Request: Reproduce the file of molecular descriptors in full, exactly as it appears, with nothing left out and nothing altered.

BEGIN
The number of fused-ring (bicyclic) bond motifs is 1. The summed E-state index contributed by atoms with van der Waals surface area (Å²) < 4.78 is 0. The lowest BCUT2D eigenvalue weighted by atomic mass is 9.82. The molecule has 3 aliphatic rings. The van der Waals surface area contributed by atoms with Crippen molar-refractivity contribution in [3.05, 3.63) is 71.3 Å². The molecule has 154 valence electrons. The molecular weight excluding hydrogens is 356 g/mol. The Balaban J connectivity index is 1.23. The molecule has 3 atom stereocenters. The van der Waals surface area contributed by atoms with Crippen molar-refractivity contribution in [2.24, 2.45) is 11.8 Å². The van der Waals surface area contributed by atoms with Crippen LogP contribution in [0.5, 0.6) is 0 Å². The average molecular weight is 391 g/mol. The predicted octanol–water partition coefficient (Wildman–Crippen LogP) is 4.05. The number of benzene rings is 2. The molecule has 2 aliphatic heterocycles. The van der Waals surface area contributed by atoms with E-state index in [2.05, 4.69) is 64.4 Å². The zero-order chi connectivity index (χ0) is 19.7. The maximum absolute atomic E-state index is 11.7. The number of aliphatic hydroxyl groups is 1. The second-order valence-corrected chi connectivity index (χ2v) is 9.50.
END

The number of fused-ring (bicyclic) bond motifs is 1. The summed E-state index contributed by atoms with van der Waals surface area (Å²) < 4.78 is 0. The lowest BCUT2D eigenvalue weighted by atomic mass is 9.82. The molecule has 3 aliphatic rings. The van der Waals surface area contributed by atoms with Crippen molar-refractivity contribution in [3.05, 3.63) is 71.3 Å². The molecule has 154 valence electrons. The molecular weight excluding hydrogens is 356 g/mol. The Balaban J connectivity index is 1.23. The molecule has 3 atom stereocenters. The van der Waals surface area contributed by atoms with Crippen molar-refractivity contribution in [2.24, 2.45) is 11.8 Å². The van der Waals surface area contributed by atoms with Crippen LogP contribution in [0.5, 0.6) is 0 Å². The average molecular weight is 391 g/mol. The predicted octanol–water partition coefficient (Wildman–Crippen LogP) is 4.05. The number of benzene rings is 2. The molecule has 2 aliphatic heterocycles. The van der Waals surface area contributed by atoms with E-state index in [2.05, 4.69) is 64.4 Å². The zero-order chi connectivity index (χ0) is 19.7. The maximum absolute atomic E-state index is 11.7. The number of aliphatic hydroxyl groups is 1. The second-order valence-corrected chi connectivity index (χ2v) is 9.50.